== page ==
It’s in the bag

Hiya, folks.

Well, I’m feeling (and looking) much better than last week. And it finally seems like my cough is calming down too. I mean, it’s still there (and actually sounds grosser), but it’s definitely less frequent. And let’s be honest, the gross coughs are more satisfying anyway, right? At least you feel like the cough is doing something.

Anyone else tired of talking about my bodily functions? Good. Let’s talk about how dumb I am instead.

So most of the time I carry my important cards and identification in a fairly sizeable wallet. We’re not talking George Costanza sizeable, but it’s bug enough to hold my license, debit/credit cards, tickets, random membership cards, change, and the occasional cash. I like my wallet, but when I want to carry a smaller purse, I switch to a slimmer version that just holds the license, a card or two, and a few bills.

As you know, I need a giant purse to get through my week days, so this small purse scenario only ever happens on the weekend. And it’s success is contingent on remembering to switch back on Monday, lest I get stuck without an emergency credit card or, you know, my LIRR ticket. Which happens to also be my subway ticket.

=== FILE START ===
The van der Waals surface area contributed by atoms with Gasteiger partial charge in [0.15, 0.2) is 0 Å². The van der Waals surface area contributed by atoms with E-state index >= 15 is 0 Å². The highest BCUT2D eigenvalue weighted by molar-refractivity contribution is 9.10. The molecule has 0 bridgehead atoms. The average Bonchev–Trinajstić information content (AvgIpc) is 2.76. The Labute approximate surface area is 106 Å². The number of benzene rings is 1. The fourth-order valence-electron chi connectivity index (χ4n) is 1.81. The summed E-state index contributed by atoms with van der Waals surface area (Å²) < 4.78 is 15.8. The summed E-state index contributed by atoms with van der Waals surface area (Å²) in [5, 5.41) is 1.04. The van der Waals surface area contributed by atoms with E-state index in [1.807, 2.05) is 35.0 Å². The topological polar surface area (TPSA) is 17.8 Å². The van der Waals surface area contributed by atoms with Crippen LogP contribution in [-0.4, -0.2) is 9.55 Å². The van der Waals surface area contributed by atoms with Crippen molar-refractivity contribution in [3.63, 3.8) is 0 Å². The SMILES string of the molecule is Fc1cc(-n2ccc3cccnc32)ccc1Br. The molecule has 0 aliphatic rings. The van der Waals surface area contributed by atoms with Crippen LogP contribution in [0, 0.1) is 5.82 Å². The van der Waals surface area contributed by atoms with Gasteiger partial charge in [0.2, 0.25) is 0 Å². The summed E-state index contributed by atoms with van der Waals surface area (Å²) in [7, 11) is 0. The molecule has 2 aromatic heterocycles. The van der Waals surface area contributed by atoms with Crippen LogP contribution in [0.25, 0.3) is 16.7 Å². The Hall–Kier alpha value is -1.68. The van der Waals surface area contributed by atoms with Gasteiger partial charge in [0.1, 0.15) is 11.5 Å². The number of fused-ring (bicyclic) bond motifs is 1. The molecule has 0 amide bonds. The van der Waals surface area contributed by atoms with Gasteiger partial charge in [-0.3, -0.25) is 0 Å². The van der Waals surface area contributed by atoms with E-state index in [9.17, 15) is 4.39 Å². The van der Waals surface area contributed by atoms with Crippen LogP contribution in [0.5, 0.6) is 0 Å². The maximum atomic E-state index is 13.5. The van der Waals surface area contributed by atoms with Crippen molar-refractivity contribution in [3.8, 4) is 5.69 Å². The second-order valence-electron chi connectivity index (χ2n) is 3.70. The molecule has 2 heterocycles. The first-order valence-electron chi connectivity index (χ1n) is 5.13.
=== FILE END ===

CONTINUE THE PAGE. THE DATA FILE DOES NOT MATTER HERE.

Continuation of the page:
I think you can guess where this is going.

The worst part of realizing you don’t have your train ticket two stations into your morning commute is wondering what they’re going to do to you. I mean, you can buy a ticket on the train, but only if you have cash. I rarely do, which, I know, dumb idea. I’ll work on it.

Fortunately, I happened to have exactly $12 in my tiny wallet this morning, which was apparently the exact ticket cost. (Total disclosure: I have never spent less than $17 on an onboard ticket, and I kind of suspect the ticket guy took pity on me. Either way, I’m eternally grateful.)

So…I’ll have to pay for a few subway rides and a ticket home today. It’s super annoying considering how much I already spend on transportation every month, but it’s better than getting thrown off the train.

Which, yes, is what I imagine they do to people who can’t pay.